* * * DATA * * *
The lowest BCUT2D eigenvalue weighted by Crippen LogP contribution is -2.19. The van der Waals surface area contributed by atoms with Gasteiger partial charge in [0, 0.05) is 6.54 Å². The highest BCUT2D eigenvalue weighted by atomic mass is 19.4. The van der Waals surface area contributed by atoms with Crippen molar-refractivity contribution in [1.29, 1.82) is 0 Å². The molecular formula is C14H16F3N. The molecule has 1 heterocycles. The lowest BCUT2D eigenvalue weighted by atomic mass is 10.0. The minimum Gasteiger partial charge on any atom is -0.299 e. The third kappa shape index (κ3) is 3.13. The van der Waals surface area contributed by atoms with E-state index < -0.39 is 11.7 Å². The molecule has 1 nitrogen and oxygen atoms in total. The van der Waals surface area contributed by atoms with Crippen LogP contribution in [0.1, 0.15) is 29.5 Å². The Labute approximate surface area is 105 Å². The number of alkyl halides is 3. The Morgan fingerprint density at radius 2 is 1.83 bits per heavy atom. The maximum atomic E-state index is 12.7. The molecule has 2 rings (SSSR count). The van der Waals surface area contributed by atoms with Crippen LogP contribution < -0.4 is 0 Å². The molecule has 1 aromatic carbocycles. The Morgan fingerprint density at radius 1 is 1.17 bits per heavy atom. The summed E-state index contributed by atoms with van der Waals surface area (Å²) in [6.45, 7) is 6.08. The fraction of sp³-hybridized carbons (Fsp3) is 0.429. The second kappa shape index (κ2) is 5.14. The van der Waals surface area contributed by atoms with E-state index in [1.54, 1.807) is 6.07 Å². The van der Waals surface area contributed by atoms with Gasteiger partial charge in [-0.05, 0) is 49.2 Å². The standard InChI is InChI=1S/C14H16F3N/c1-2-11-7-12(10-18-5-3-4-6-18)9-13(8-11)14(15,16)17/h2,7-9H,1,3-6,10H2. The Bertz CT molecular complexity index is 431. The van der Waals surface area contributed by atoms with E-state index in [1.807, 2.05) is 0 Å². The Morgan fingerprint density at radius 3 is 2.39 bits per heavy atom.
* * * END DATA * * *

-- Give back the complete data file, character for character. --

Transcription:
The lowest BCUT2D eigenvalue weighted by Crippen LogP contribution is -2.19. The van der Waals surface area contributed by atoms with Gasteiger partial charge in [0, 0.05) is 6.54 Å². The highest BCUT2D eigenvalue weighted by atomic mass is 19.4. The van der Waals surface area contributed by atoms with Crippen molar-refractivity contribution in [1.29, 1.82) is 0 Å². The molecular formula is C14H16F3N. The molecule has 1 heterocycles. The lowest BCUT2D eigenvalue weighted by atomic mass is 10.0. The minimum Gasteiger partial charge on any atom is -0.299 e. The third kappa shape index (κ3) is 3.13. The van der Waals surface area contributed by atoms with E-state index < -0.39 is 11.7 Å². The molecule has 1 nitrogen and oxygen atoms in total. The van der Waals surface area contributed by atoms with Crippen LogP contribution in [0.1, 0.15) is 29.5 Å². The Labute approximate surface area is 105 Å². The number of alkyl halides is 3. The Morgan fingerprint density at radius 2 is 1.83 bits per heavy atom. The maximum atomic E-state index is 12.7. The molecule has 2 rings (SSSR count). The van der Waals surface area contributed by atoms with Crippen LogP contribution < -0.4 is 0 Å². The molecule has 1 aromatic carbocycles. The Morgan fingerprint density at radius 1 is 1.17 bits per heavy atom. The summed E-state index contributed by atoms with van der Waals surface area (Å²) in [6.45, 7) is 6.08. The fraction of sp³-hybridized carbons (Fsp3) is 0.429. The second kappa shape index (κ2) is 5.14. The van der Waals surface area contributed by atoms with E-state index in [1.54, 1.807) is 6.07 Å². The van der Waals surface area contributed by atoms with Gasteiger partial charge in [-0.05, 0) is 49.2 Å². The standard InChI is InChI=1S/C14H16F3N/c1-2-11-7-12(10-18-5-3-4-6-18)9-13(8-11)14(15,16)17/h2,7-9H,1,3-6,10H2. The Bertz CT molecular complexity index is 431. The van der Waals surface area contributed by atoms with E-state index in [1.807, 2.05) is 0 Å². The Morgan fingerprint density at radius 3 is 2.39 bits per heavy atom.